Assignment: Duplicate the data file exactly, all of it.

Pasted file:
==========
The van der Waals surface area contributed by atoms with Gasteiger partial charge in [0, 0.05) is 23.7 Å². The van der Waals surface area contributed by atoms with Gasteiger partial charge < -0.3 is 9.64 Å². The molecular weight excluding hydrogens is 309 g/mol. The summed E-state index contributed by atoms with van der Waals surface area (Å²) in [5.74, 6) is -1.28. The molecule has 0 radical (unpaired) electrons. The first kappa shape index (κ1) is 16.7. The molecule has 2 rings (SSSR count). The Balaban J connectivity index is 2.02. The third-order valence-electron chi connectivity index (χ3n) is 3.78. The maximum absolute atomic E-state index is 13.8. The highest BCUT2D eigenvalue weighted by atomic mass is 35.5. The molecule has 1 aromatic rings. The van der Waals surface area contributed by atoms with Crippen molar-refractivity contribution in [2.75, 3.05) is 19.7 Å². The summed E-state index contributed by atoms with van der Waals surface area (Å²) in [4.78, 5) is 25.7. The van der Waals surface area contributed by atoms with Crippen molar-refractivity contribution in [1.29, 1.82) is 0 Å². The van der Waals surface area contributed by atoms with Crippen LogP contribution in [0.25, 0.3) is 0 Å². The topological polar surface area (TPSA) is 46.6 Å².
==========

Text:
The van der Waals surface area contributed by atoms with Gasteiger partial charge in [0, 0.05) is 23.7 Å². The van der Waals surface area contributed by atoms with Gasteiger partial charge < -0.3 is 9.64 Å². The molecular weight excluding hydrogens is 309 g/mol. The summed E-state index contributed by atoms with van der Waals surface area (Å²) in [5.74, 6) is -1.28. The molecule has 0 radical (unpaired) electrons. The first kappa shape index (κ1) is 16.7. The molecule has 2 rings (SSSR count). The Balaban J connectivity index is 2.02. The third-order valence-electron chi connectivity index (χ3n) is 3.78. The maximum absolute atomic E-state index is 13.8. The highest BCUT2D eigenvalue weighted by atomic mass is 35.5. The molecule has 1 aromatic rings. The van der Waals surface area contributed by atoms with Crippen molar-refractivity contribution in [2.75, 3.05) is 19.7 Å². The summed E-state index contributed by atoms with van der Waals surface area (Å²) in [4.78, 5) is 25.7. The van der Waals surface area contributed by atoms with Crippen molar-refractivity contribution in [1.29, 1.82) is 0 Å². The van der Waals surface area contributed by atoms with Crippen LogP contribution in [0.25, 0.3) is 0 Å². The topological polar surface area (TPSA) is 46.6 Å².